We begin by introducing the paradigm of skilled attendance, and its key defining features – the provider and place of care. After summarising challenges in monitoring uptake of skilled attendance, we reflect on the case of the SCI in rural Burkina Faso, and conclude by highlighting the considerations of scaling-up from this specific experience.

The skilled attendance paradigm for reducing maternal mortality

  1. Top of page
  2. Summary
  3. Introduction
  4. The skilled attendance paradigm for reducing maternal mortality
  5. The challenge of monitoring skilled attendance
  6. The Skilled Care Initiative in rural Burkina Faso
  7. Conclusion: from concept to reality
  8. Acknowledgements
  9. Conflicts of interest
  10. References

Much has been written about the theory of reducing maternal mortality in developing countries over the past two decades, with one of the earliest, classic articles asking ‘Where is the M in MCH?’ (Rosenfield & Maine1985). The perspectives taken on intervention can be broadly grouped into four categories – clinical, service, health system, and development, reflecting respectively direct, proximate, intermediate and distal determinants (McCarthy & Maine 1992; Graham et al. 2006). At the clinical level, there is a strong evidence-base on single interventions to prevent pregnancy as the ultimate risk factor for maternal death, to help preserve the normality of pregnancy and childbirth, and to manage mild to life-threatening obstetric complications. Service perspectives to reducing maternal mortality highlight the provision of reproductive health care, including maternity services, which are effective, affordable, appropriate and accessible. Supply- and demand-side factors are brought together in perspectives emphasizing the importance of the health system, including behavioural change interventions (Moore et al. 2002). A broader development framework in which to reduce maternal mortality emphasizes the importance of high-level political commitment to women’s lives, and investment in social and economic development to address gender and wealth inequities (Freedman et al. 2005; Gill et al. 2007).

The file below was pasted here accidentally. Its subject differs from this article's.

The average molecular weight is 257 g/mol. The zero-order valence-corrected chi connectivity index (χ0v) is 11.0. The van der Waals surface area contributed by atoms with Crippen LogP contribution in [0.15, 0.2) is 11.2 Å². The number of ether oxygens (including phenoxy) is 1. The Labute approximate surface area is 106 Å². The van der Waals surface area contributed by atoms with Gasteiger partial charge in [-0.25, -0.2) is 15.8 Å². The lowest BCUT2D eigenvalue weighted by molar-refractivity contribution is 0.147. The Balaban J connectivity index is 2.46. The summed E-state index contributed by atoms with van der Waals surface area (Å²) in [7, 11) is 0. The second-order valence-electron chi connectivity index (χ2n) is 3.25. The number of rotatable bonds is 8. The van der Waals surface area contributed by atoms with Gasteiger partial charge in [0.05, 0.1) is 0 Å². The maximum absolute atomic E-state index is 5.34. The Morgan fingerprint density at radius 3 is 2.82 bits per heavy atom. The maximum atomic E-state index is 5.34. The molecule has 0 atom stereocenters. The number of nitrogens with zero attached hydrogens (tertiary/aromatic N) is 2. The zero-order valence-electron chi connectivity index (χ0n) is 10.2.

It is widely-accepted that all of these perspectives on intervention are legitimate and necessary, and none alone sufficient where the primary target outcome is maternal mortality. The epidemiology of this outcome points clearly to the intrapartum period as a time of particular risk of life-threatening complications (Ronsmans & Graham 2006). This fact, together with the support from historical success stories and contemporary ecological analyses (De Brouwere et al. 1998), continue to provide the strong case today for prioritizing skilled attendance at delivery (World Health Organization 2005a). Although initially this was seen simplistically and perhaps wishfully as an intervention just in terms of the provider or skilled attendant, it was soon recognized that a much broader interpretation was needed. Indeed, a framework was required which encompassed clinical, service, health system and development perspectives. Thus the concept of skilled attendance at delivery has become almost synonymous with safe motherhood itself (MacDonagh 2005).